In the struggle for survival we tell lies. To bosses, to prison guards, the police, men who have power over us, who legally own us and our children, lovers who need us as proof of their manhood.

There is a danger run by all powerless people: that we forget we are lying, or that lying becomes a weapon we carry over into relationships with people who do not have power over us

I want to reiterate that when we talk about women and honor, or women and lying, we speak within the context of male lying, the lies of the powerful, the lie as false source of power.
Women have been driven mad, “gaslighted,” for centuries by the refutation of our experience and our instincts in a culture which validates only male experience.
We therefore have a primary obligation to each other: not to undermine each others’ sense of reality for the sake of expediency; not to gaslight each other.

Women have often felt insane when cleaving to the truth of our experience. Our future depends on the sanity of each of us, and we have a profound stake, beyond the personal, in the project of describing our reality as candidly and fully as we can to each other.”

- ‘Women and Honor: Some Notes on Lying’, Adrienne Rich, 1975, in On Lies, Secrets, and Silence: Selected Prose 1966-1978.

rosalarian:

verucadarling:

somecutewhiteboy:

angrywocunited:

Introducing Awkwafina, a Chinese, Korean American rapper from Queens, New York. She is known for her quirky, extensive satire and comical rap verses and music videos. She went to LaGuardia High School, where she played the trumpet and was trained in classical and jazz music. She adopted the name Awkwafina, and began rapping and writing songs in GarageBand at age 17. From 2006 to 2008, Awkwafina attended the Beijing Language and Culture University in Beijing, China, where she studied Mandarin language. She majored in Journalism at SUNY Albany. 
She gained a lot of attention with her songs “Vag” and “Queef”, which went viral on Youtube.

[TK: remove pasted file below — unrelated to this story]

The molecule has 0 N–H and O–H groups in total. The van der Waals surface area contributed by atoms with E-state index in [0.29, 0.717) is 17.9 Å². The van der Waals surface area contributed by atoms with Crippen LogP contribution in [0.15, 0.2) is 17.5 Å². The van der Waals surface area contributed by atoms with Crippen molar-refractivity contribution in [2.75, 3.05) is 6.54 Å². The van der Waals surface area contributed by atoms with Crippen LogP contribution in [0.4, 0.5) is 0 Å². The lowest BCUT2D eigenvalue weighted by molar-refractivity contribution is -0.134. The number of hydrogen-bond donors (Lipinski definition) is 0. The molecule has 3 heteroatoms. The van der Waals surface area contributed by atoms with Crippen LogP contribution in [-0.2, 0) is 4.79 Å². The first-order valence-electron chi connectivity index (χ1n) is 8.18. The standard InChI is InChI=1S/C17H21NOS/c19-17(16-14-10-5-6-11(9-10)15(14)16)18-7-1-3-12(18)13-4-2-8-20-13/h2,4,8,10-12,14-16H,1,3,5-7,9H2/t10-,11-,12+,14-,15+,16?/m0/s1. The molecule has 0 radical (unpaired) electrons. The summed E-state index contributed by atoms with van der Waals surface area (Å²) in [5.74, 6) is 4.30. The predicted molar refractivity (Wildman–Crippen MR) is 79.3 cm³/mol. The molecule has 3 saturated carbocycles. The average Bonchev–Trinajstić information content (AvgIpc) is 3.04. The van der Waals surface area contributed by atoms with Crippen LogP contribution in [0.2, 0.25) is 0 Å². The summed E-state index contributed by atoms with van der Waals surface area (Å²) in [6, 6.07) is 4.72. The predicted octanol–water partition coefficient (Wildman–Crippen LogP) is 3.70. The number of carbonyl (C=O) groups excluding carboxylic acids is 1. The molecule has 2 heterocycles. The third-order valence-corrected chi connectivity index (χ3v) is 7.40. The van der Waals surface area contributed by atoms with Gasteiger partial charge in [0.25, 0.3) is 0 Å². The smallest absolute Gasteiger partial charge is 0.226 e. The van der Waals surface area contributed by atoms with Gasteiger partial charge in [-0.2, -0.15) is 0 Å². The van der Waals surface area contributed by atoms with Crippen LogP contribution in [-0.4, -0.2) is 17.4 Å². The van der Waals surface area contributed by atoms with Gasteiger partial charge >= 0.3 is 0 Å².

Music Videos: 
"NYC Bitche$"
"Yellow Ranger"
"Queef"
"Peggy Bundy"

Babe

shit. 

this queef song

rosalarian:

verucadarling:

somecutewhiteboy:

angrywocunited:

Introducing Awkwafina, a Chinese, Korean American rapper from Queens, New York. She is known for her quirky, extensive satire and comical rap verses and music videos. She went to LaGuardia High School, where she played the trumpet and was trained in classical and jazz music. She adopted the name Awkwafina, and began rapping and writing songs in GarageBand at age 17. From 2006 to 2008, Awkwafina attended the Beijing Language and Culture University in Beijing, China, where she studied Mandarin language. She majored in Journalism at SUNY Albany. 

She gained a lot of attention with her songs “Vag” and “Queef”, which went viral on Youtube. 

Music Videos: 

Babe

shit. 

this queef song

delicately-interconnected:

checkingoftheprivilege:

idislikecispeople:

idislikecispeople:

in ancient egypt trans women were revered as demigods and were referred to as “two souled.” if that isn’t proof enough we’re superior to you cis people then I don’t know what is.

not to mention ancient egyptians thought transgender people were the offspring of a god/goddess and mortal being.

native americans, aborigines and muslims in indonesia had this too which is further proof that TERFs aren’t only cissexist but also colonial.

"Two-Spirit" is not the same as transgender,   It is, more accurately, an expression of third or fourth genders that exist within certain Native American cultures,  what you’re doing here is applying a Western framework (ie gender binarism) to cultures that have different gender roles (hint: this is a colonial attitude). “Aborigine” is a racist term, Aboriginal and Torres Strait Islander People have repeatedly expressed their objections to this term.

Gender is a social construct dependent on culture. It is a way to categorise human beings and, in patriarchal culture, to establish a hierarchy. So before appropriating the experiences of other cultures in order to accuse people of “colonialism”, next time put on your thinking cap before you open your mouth.

Now, in regards to the above comments. OP claimed that ancient Egyptians worshipped “transgender people” (I could not find any reputable source on this information, and transgender is in quotes there because it is a Western concept OP has applied to a different cultural setting.) Down the line, checkingoftheprivilege suddenly chimes in and opines that “TERFS aren’t only cissexist but also colonial”. Unless this was a response to an earlier conversation or some kind of reference, I fail to see the connection between the ancient Egyptians’ “transgender worship” and modern feminists. Is it cissexist to not worship transgender people? Because it is certainly beginning to seem that way.